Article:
The Hippo tumor suppressor pathway plays an important role in tissue homeostasis that ensures development of functional organs at proper size. The YAP transcription coactivator is a major effector of the Hippo pathway and is phosphorylated and inactivated by the Hippo pathway kinases Lats1/2. It has recently been shown that YAP activity is regulated by G-protein-coupled receptor signaling. Here we demonstrate that cyclic adenosine monophosphate (cAMP), a second messenger downstream from Gαs-coupled receptors, acts through protein kinase A (PKA) and Rho GTPases to stimulate Lats kinases and YAP phosphorylation. We also show that inactivation of YAP is crucial for PKA-induced adipogenesis. In addition, PKA activation in Drosophila inhibits the expression of Yorki (Yki, a YAP ortholog) target genes involved in cell proliferation and death. Taken together, our study demonstrates that Hippo-YAP is a key signaling branch of cAMP and PKA and reveals new insight into mechanisms of PKA in regulating a broad range of cellular functions.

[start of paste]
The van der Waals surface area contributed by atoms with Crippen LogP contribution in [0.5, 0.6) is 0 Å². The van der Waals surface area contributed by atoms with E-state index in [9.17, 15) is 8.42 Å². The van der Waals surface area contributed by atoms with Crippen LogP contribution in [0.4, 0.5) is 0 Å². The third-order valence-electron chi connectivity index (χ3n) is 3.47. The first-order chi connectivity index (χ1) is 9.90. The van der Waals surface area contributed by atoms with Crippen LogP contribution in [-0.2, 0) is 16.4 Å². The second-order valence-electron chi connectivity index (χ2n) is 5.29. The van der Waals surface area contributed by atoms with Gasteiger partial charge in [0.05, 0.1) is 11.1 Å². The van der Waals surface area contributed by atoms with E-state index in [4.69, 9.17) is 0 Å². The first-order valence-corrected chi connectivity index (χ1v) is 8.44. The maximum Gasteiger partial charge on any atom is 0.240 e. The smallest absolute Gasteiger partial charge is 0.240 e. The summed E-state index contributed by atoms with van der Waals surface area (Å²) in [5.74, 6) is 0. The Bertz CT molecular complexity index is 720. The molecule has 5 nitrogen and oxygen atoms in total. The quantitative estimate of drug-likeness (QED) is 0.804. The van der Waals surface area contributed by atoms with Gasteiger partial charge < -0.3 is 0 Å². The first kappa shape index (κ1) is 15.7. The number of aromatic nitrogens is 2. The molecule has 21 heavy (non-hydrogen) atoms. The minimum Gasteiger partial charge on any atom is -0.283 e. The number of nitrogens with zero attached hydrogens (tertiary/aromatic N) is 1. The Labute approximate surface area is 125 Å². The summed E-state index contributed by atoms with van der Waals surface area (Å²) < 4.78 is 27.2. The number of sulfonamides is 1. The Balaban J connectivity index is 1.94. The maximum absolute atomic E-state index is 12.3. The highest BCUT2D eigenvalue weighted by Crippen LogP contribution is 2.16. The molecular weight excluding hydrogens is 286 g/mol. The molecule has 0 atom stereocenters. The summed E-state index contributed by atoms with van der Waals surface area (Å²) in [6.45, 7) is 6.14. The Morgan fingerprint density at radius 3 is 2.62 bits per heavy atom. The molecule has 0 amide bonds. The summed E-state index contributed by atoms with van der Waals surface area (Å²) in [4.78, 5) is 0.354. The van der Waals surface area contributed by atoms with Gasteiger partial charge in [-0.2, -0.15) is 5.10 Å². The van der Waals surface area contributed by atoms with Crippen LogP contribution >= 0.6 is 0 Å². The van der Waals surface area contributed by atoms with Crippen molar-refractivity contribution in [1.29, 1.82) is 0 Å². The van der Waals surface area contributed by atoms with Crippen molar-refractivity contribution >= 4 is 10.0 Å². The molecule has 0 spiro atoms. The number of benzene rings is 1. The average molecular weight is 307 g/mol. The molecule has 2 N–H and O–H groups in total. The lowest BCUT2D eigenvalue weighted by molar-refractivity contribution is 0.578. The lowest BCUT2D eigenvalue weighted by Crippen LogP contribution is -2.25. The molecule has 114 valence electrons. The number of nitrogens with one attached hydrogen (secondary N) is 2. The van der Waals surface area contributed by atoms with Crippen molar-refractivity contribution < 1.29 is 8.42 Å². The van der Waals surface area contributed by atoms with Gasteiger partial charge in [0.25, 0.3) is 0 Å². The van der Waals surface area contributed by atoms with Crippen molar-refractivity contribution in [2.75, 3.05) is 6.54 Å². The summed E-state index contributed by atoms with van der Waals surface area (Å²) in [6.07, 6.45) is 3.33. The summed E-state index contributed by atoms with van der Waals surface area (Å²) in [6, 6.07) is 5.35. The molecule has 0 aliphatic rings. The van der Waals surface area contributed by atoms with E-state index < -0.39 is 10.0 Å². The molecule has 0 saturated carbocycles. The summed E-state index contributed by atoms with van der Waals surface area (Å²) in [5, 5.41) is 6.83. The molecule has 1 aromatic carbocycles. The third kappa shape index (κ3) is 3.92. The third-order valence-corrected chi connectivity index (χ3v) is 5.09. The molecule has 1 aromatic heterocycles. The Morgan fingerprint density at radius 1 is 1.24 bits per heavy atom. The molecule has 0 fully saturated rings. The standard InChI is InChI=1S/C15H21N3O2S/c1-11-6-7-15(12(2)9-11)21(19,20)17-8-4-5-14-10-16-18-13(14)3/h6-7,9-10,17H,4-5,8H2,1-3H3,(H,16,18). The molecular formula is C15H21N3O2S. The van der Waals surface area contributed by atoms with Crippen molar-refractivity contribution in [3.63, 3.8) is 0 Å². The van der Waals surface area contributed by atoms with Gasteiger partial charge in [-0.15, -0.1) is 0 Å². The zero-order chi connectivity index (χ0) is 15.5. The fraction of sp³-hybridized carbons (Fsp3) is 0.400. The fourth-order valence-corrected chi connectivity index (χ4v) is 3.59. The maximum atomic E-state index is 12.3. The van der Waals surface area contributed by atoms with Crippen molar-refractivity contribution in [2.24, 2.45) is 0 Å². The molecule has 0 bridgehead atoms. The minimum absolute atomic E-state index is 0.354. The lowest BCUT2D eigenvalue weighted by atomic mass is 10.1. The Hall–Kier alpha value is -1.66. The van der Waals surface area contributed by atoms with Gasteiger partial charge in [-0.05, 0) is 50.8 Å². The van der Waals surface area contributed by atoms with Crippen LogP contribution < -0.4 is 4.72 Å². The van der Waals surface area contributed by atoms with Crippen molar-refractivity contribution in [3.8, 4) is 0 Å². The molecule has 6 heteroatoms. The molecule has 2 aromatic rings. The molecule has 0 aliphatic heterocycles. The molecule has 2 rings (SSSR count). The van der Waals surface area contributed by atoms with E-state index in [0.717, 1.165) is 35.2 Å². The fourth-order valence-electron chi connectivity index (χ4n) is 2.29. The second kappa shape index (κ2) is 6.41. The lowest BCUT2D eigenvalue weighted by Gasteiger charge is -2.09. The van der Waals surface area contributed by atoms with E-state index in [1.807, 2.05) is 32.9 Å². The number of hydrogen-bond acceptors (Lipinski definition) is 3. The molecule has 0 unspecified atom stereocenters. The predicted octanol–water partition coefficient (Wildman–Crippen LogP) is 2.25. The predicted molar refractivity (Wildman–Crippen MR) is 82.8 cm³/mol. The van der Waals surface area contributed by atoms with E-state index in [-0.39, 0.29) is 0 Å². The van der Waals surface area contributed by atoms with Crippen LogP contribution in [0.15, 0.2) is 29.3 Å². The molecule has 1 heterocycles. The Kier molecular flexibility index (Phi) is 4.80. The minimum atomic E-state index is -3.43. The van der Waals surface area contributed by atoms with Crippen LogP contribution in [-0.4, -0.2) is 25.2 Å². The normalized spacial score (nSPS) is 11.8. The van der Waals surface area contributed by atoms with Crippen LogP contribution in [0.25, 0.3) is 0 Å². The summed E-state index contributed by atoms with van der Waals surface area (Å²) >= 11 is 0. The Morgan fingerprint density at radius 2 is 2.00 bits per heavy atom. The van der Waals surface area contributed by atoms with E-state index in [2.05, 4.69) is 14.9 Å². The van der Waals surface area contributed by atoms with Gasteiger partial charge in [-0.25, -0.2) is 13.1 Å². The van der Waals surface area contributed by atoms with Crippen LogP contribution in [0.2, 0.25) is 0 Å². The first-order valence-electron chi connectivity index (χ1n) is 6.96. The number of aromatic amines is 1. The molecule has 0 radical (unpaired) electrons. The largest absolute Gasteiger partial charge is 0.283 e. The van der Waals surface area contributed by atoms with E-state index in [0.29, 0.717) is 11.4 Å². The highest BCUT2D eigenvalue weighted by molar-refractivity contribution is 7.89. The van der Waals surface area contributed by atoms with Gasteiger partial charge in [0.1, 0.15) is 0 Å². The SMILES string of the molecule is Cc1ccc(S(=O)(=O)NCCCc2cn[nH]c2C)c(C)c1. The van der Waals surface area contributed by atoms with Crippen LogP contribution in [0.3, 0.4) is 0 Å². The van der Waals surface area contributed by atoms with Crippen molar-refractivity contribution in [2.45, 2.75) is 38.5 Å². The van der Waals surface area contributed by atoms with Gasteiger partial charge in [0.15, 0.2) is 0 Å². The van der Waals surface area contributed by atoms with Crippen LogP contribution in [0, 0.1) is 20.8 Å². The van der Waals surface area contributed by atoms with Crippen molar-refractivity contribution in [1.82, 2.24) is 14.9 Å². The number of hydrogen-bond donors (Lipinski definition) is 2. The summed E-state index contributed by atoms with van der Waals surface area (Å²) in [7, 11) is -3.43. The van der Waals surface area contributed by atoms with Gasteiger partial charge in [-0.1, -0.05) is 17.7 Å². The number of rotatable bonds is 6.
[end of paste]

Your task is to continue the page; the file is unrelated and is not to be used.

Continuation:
- State-dependent signaling by Cav1.2 regulates hair follicle stem cell function. [Journal Article]
- Genes Dev 2013 Jun 1; 27(11):1217-22.
The signals regulating stem cell activation during tissue regeneration remain poorly understood. We investigated the baldness associated with mutations in the voltage-gated calcium channel (VGCC) Cav1.2 underlying Timothy syndrome (TS). While hair follicle stem cells express Cav1.2, they lack detectable voltage-dependent calcium currents. Cav1.2(TS) acts in a dominant-negative manner to markedly delay anagen, while L-type channel blockers act through Cav1.2 to induce anagen and overcome the TS phenotype. Cav1.2 regulates production of the bulge-derived BMP inhibitor follistatin-like1 (Fstl1), derepressing stem cell quiescence. Our findings show how channels act in nonexcitable tissues to regulate stem cells and may lead to novel therapeutics for tissue regeneration.